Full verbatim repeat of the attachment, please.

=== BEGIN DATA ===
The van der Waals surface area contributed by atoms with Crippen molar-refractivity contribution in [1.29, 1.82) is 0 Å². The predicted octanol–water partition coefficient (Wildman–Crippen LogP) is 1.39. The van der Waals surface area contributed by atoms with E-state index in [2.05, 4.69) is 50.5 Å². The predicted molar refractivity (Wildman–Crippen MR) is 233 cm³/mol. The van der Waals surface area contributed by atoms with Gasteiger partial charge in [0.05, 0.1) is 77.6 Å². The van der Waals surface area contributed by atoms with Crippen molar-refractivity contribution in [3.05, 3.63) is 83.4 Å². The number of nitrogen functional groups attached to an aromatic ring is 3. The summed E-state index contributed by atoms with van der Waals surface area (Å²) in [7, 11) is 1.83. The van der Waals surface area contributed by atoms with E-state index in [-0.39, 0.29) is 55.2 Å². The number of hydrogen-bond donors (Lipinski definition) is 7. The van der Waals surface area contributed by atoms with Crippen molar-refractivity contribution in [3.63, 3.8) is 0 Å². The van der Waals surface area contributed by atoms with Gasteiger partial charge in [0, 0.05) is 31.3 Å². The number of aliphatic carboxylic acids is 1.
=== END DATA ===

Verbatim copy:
The van der Waals surface area contributed by atoms with Crippen molar-refractivity contribution in [1.29, 1.82) is 0 Å². The predicted octanol–water partition coefficient (Wildman–Crippen LogP) is 1.39. The van der Waals surface area contributed by atoms with E-state index in [2.05, 4.69) is 50.5 Å². The predicted molar refractivity (Wildman–Crippen MR) is 233 cm³/mol. The van der Waals surface area contributed by atoms with Gasteiger partial charge in [0.05, 0.1) is 77.6 Å². The van der Waals surface area contributed by atoms with Crippen molar-refractivity contribution in [3.05, 3.63) is 83.4 Å². The number of nitrogen functional groups attached to an aromatic ring is 3. The summed E-state index contributed by atoms with van der Waals surface area (Å²) in [7, 11) is 1.83. The van der Waals surface area contributed by atoms with E-state index in [-0.39, 0.29) is 55.2 Å². The number of hydrogen-bond donors (Lipinski definition) is 7. The van der Waals surface area contributed by atoms with Crippen molar-refractivity contribution in [3.63, 3.8) is 0 Å². The van der Waals surface area contributed by atoms with Gasteiger partial charge in [0, 0.05) is 31.3 Å². The number of aliphatic carboxylic acids is 1.